Every Petition for Dissolution of a Non-Covenant Marriage should contain a statement alleging that “the marriage is irretrievably broken.”  But what does that mean?  In Arizona, this is the threshold issue that the Court must address in determining whether to grant or deny a divorce in a non-covenant marriage.  Despite how important the concept is, it gets surprisingly little attention in actual practice.

Arizona is a no-fault state.  That means that a party to a non-covenant marriage wanting to get a divorce does not have to show infidelity, addiction, abandonment, lengthy separation, or any other specific reason for why they want to be divorced.  They only have to show that the marriage is “irretrievably broken.”  Generally that means that the party does not believe that the marriage could be fixed or restored (even if the Court provided counseling services at no cost – known as the Conciliation Court program).

There are different rules when spouses are parties to a covenant marriage.  Spouses in a covenant marriage would have obtained (or converted to) a specific type of marriage license that had the effect of restoring fault rules upon divorce.  A very small percentage of marriages are covenant but you can usually be certain about whether your marriage is a covenant marriage by looking at your marriage license – it will typically state the word “covenant” right on it.  Parties to a covenant marriage must have grounds for a divorce that are more specific than simply stating the marriage is “irretrievably broken.”  Some examples of statutorily-recognized reasons to dissolve a covenant marriage are a responding party’s commission of adultery, perpetration of physical or sexual abuse, their abuse of drugs or alcohol, or that the parties have been residing separate and apart for a certain length of time.  Alternatively, if the parties agree to a dissolution of marriage, that is also a recognized reason.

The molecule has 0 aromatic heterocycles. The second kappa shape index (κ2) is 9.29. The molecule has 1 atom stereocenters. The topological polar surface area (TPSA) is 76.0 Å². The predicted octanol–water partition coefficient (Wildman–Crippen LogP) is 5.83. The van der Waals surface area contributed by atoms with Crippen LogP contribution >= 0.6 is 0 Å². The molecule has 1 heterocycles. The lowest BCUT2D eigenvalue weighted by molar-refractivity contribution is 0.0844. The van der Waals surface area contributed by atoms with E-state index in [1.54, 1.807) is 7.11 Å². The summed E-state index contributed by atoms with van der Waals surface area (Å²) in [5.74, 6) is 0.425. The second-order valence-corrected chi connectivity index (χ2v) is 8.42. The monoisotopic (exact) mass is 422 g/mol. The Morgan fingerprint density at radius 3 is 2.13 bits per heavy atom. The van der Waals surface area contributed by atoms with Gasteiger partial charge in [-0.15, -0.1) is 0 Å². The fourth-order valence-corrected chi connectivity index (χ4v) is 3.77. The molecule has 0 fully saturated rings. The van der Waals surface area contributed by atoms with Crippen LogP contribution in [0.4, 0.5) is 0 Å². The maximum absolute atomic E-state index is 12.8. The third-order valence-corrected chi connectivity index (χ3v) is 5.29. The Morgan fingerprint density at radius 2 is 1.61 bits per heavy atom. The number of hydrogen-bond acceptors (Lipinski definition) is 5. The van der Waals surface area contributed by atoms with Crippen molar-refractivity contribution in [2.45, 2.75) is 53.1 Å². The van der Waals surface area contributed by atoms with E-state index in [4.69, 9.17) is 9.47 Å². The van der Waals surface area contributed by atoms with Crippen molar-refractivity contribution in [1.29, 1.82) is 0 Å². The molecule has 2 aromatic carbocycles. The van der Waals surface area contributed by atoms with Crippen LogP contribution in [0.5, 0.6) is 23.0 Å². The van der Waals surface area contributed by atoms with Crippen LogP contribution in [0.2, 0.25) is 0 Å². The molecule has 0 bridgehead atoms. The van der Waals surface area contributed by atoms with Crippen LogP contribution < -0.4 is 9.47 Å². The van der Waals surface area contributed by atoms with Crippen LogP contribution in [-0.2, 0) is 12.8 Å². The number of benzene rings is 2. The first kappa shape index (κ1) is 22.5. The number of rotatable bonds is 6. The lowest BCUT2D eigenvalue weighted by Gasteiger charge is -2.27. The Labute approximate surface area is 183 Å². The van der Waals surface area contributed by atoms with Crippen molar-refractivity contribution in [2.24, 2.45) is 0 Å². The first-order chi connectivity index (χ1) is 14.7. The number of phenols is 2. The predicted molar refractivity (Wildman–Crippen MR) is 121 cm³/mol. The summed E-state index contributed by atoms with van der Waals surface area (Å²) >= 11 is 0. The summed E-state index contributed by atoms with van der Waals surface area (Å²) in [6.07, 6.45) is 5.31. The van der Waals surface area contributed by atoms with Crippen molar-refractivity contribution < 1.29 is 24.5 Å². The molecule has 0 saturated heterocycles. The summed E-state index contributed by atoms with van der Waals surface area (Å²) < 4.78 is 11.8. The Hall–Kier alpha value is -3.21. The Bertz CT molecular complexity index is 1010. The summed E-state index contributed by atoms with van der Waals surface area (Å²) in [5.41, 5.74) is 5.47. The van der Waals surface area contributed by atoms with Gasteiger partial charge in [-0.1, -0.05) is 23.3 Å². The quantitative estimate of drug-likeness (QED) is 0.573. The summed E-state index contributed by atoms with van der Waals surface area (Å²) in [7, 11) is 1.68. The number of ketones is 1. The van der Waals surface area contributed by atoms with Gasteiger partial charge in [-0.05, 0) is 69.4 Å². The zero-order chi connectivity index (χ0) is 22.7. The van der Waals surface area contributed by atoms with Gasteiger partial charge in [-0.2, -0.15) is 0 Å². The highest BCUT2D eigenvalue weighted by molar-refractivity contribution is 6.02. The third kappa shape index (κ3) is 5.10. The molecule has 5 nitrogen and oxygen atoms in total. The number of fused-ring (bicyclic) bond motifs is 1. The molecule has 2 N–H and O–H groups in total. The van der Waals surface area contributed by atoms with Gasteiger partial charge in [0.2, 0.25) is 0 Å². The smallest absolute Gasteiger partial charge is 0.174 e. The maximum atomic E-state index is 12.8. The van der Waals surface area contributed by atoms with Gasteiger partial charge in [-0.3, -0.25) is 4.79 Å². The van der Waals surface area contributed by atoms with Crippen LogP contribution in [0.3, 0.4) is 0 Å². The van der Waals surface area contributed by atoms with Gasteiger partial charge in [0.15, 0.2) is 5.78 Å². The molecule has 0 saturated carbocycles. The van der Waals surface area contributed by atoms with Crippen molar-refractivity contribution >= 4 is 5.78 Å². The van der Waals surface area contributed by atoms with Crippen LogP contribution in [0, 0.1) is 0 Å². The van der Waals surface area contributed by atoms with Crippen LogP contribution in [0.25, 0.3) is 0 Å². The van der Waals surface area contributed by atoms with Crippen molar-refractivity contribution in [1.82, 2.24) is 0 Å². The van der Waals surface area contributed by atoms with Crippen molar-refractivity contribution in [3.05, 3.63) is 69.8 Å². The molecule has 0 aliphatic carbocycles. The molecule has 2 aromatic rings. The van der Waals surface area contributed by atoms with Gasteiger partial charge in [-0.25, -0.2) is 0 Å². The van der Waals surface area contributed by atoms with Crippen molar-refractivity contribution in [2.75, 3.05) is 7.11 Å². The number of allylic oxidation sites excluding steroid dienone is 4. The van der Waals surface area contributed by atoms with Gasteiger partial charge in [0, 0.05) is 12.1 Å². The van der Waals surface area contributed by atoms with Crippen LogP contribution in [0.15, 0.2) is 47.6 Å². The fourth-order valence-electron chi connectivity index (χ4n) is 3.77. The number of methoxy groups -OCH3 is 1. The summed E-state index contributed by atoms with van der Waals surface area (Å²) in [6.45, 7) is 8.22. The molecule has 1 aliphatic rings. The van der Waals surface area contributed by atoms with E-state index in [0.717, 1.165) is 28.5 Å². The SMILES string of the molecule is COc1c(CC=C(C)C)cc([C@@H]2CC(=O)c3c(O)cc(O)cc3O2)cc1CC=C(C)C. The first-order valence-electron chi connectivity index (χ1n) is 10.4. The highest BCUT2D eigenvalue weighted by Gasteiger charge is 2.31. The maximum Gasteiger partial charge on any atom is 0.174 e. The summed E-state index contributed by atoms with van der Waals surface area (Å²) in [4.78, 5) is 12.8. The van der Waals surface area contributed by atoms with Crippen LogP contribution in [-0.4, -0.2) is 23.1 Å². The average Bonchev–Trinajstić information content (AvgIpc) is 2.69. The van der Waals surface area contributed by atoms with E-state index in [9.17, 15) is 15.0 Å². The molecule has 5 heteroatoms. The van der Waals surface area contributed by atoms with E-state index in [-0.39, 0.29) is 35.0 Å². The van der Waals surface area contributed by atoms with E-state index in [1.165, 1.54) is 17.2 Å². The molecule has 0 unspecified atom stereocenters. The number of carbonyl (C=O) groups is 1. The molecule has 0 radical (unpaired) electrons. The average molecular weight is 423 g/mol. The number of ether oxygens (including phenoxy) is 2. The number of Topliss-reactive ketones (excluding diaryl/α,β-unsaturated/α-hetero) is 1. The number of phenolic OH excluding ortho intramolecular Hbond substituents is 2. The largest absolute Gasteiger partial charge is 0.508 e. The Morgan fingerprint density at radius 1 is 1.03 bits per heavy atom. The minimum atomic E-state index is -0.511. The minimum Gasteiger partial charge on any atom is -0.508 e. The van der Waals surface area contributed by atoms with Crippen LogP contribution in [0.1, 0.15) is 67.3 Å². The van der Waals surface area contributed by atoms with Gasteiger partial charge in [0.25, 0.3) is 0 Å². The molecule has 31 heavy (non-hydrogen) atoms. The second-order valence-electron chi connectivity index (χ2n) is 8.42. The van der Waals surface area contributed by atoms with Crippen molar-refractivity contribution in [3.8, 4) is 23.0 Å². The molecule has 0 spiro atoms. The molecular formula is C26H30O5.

In a non-covenant marriage, how do you prove that your marriage is irretrievably broken?  Very simply, in fact.  At the start of testimony at a final divorce hearing, the petitioning party will be asked by the Court, or their attorney if represented, if they believe the marriage is “irretrievably broken with no possibility of reconciliation.”  That party will generally answer, “yes,” and that will be the end of the story.  In other words, the Court will generally take that party’s word for it that there is no way the marriage could be restored.  In most instances, by the time of a final divorce hearing, the other party will agree that the marriage is broken.  If there is disagreement between the parties about whether the marriage is irretrievably broken, the Court must hear testimony on the issue.  That happens very, very rarely.  If the parties are proceeding by agreement by what is called a “Consent Decree,” the document itself will contain the “irretrievably broken” language necessary for the Court.  Consequently, in the vast majority of cases, simply stating that the marriage is, in fact, irretrievably broken, is the only thing the Court has to hear.


This blog should be used for informational purposes only.  It does not create an attorney-client relationship with any reader and should not be construed as legal advice.  If you need legal advice, please feel free to contact family law attorney Lindsay A. M. Olivarez at www.udallshumway.com or contact an attorney in your community.